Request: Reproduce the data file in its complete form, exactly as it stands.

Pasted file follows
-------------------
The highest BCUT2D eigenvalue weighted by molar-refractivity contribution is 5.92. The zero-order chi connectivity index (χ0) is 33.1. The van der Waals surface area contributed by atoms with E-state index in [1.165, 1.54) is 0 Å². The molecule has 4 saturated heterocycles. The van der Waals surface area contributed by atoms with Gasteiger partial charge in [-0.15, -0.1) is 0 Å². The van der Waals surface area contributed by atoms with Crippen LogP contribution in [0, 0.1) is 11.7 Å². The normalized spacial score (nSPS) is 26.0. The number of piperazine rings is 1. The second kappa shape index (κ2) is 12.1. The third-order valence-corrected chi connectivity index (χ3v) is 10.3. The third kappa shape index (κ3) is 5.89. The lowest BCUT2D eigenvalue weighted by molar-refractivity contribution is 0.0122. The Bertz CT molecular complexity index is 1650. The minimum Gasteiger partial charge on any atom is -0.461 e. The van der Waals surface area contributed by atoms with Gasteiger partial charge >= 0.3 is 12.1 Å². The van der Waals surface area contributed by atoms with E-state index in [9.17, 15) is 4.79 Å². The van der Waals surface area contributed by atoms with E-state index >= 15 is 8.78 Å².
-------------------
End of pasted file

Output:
The highest BCUT2D eigenvalue weighted by molar-refractivity contribution is 5.92. The zero-order chi connectivity index (χ0) is 33.1. The van der Waals surface area contributed by atoms with E-state index in [1.165, 1.54) is 0 Å². The molecule has 4 saturated heterocycles. The van der Waals surface area contributed by atoms with Gasteiger partial charge in [-0.15, -0.1) is 0 Å². The van der Waals surface area contributed by atoms with Crippen LogP contribution in [0, 0.1) is 11.7 Å². The normalized spacial score (nSPS) is 26.0. The number of piperazine rings is 1. The second kappa shape index (κ2) is 12.1. The third-order valence-corrected chi connectivity index (χ3v) is 10.3. The third kappa shape index (κ3) is 5.89. The lowest BCUT2D eigenvalue weighted by molar-refractivity contribution is 0.0122. The Bertz CT molecular complexity index is 1650. The minimum Gasteiger partial charge on any atom is -0.461 e. The van der Waals surface area contributed by atoms with Gasteiger partial charge >= 0.3 is 12.1 Å². The van der Waals surface area contributed by atoms with E-state index in [9.17, 15) is 4.79 Å². The van der Waals surface area contributed by atoms with E-state index >= 15 is 8.78 Å².